French emergency services reach crisis pointBMJ 2002; 325 doi: https://doi.org/10.1136/bmj.325.7363.514 (Published 07 September 2002) Cite this as: BMJ 2002;325:514
French hospitals are in a state of crisis, with emergency wards oversaturated in recent weeks because of a shortage of doctors and nurses.
In Lille and other cities in the north of the country, some emergency patients and babies born prematurely had to be transferred to hospitals in Belgium. Emergency services in Marseilles have been disorganised owing to the resignation of several doctors.
In the south west, nurses are being imported from Spain, whereas in the east many are being attracted by offers from Switzerland.
An unexpected increase in the number of births, and particularly multiple and premature births, has placed an additional burden on maternity wards. The number of births, about 740000 a year in the 1990s, rose to 775000 last year; from 1995 to 2001, the number of premature births rose from about 44000 to 56000.
Throughout the country, neonatal wards and special care baby units are overloaded. Some maternity wards have curbed admissions because of the shortage of doctors and nurses.
The Port-Royal maternity hospital in Paris, renowned for the treatment of premature babies, has reduced its number of beds from 53 to 43 (and 32 during the summer holidays). In the Paris region as a whole, emergency services have found it difficult to have premature babies admitted rapidly to neonatal wards.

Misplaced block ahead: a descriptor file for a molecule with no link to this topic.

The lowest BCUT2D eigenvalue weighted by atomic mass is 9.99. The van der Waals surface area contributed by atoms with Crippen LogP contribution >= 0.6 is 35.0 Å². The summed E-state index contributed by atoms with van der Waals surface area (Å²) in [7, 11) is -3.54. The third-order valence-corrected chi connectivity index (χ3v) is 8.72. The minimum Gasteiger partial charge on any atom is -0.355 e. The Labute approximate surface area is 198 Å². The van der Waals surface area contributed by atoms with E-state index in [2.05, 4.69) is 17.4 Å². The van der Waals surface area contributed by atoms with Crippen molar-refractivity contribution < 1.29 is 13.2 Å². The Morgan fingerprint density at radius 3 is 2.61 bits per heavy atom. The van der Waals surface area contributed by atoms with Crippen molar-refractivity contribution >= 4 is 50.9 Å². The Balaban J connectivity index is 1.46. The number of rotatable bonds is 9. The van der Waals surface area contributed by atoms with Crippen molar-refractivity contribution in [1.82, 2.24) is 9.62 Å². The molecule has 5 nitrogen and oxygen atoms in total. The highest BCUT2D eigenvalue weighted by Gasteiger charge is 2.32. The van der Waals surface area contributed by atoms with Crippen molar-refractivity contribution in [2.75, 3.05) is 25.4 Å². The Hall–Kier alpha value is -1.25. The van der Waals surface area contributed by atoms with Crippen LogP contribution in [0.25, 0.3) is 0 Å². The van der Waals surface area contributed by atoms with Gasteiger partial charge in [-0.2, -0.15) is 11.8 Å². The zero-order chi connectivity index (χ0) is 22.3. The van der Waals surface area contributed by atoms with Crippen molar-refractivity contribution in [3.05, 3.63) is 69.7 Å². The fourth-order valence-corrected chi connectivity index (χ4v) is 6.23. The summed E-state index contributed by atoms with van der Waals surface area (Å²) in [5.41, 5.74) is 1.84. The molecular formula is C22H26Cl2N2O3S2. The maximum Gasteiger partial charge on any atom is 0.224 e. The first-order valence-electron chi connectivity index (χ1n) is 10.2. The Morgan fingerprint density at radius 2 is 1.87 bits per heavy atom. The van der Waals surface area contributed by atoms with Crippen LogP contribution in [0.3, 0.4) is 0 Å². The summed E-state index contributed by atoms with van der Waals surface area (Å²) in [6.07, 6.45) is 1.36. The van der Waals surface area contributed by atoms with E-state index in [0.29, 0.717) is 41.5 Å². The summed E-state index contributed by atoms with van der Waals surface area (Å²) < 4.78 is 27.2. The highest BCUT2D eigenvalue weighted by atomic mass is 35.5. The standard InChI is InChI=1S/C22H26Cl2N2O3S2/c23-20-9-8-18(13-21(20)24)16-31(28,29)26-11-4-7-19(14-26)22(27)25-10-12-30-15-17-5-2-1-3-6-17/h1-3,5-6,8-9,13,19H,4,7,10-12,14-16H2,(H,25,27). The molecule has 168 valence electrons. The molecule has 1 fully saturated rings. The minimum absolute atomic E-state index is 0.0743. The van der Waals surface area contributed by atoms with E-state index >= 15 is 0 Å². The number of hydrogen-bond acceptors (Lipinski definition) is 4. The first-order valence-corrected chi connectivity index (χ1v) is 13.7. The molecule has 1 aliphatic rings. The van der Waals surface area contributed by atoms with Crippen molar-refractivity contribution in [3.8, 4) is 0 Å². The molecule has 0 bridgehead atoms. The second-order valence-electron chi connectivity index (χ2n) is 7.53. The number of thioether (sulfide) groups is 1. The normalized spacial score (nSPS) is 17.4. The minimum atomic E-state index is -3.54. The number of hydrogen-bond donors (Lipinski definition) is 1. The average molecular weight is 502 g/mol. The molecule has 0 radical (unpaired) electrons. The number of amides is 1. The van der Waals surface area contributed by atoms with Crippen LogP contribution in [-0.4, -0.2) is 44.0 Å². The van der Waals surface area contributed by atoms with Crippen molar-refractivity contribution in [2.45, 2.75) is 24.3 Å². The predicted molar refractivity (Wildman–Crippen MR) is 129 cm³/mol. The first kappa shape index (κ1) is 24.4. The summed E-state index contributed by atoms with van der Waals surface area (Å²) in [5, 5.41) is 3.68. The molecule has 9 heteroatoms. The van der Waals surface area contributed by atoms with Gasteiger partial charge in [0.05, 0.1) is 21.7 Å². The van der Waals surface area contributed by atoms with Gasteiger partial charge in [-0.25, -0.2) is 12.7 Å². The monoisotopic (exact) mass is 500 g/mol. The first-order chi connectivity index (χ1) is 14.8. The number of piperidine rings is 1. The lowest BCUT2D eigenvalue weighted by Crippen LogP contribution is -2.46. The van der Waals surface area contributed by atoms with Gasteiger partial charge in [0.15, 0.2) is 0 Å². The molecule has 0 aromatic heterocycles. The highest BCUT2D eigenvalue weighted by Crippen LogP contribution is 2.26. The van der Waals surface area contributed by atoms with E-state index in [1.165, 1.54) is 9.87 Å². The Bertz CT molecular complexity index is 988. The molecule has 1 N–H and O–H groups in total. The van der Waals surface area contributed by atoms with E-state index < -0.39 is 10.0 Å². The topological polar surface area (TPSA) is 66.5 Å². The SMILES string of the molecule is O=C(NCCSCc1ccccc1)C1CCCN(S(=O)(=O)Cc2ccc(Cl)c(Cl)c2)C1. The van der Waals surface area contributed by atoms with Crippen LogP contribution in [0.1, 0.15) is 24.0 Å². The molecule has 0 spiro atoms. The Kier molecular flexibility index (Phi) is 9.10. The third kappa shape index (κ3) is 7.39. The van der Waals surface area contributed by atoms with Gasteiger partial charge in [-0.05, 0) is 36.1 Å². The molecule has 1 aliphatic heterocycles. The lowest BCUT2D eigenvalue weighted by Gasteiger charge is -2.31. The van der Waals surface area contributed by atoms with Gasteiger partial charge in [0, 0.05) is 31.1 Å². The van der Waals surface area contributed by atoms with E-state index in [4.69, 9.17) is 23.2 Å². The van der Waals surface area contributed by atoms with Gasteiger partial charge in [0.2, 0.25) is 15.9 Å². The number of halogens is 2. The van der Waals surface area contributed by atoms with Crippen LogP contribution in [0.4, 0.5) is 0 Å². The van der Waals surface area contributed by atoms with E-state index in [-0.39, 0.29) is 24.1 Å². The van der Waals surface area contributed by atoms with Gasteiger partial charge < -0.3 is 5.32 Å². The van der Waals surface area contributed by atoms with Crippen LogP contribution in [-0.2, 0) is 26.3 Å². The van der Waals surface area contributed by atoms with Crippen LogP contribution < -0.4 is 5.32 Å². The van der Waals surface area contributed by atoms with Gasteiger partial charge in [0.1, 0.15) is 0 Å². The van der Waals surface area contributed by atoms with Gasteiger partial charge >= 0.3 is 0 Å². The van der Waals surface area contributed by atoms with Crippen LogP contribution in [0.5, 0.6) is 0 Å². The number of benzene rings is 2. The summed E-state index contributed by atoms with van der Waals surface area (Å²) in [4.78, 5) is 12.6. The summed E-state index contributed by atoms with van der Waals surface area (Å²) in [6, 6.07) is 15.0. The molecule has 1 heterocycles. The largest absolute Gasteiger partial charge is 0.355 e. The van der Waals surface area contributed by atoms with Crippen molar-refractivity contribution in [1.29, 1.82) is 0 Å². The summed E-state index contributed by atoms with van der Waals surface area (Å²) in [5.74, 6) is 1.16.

Dr Nicole Mamelle, epidemiologist with the National Institute of Health and Medical Research (INSERM) in Lyons, warned that France was “entering a phase of regression” in perinatal health care.
Professor Daniel Loisance, head of cardiology at the Henri Mondor Hospital in Créteil, near Paris, wrote in the daily newspaper Le Figaro (Thursday 22 August): “[Hospitals] face the same problems that have affected their efficiency for years: disintegration of structures, lack of investment… growing discouragement of teams… uncontrolled domination of administrative power.”
Dr Patrick Pelloux of the St Antoine Hospital in Paris and president of the French association of hospital emergency doctors (AMUHF) said that in France emergency medicine “is sinking slowly, like the Titanic.” He added that many emergency doctors—most of whom are employed full time by public hospitals, with a starting salary of about £;1300 (£833; $1278) a month—are despondent.
He estimated that the capacity of emergency services has been reduced by up to 30% in some regions. His association has asked to be received by President Jacques Chirac and has invited Prime Minister Jean-Pierre Raffarin to see for himself the working conditions in hospitals.
“The hospitals, like the schools, are a mirror of the degree of solidarity in a country,” says Dr Pelloux. “Now, they are a mirror of disorganisation.” The transition to the 35 hour working week and the limit on overtime work of 20 hours a month—both measures adopted by the previous Socialist government—are believed to have contributed to the crisis. And the constantly increasing cost of health care in France is a major headache for the new right wing government, which had included a promise to reduce taxes in its electoral campaign.
In addition, many private and public hospitals face increases in their insurance policies of as much as 500% The insurance companies claim that they cannot take on the increased risk from legislation adopted last year, which allows patients to claim compensation for medical errors and nosocomial infections.
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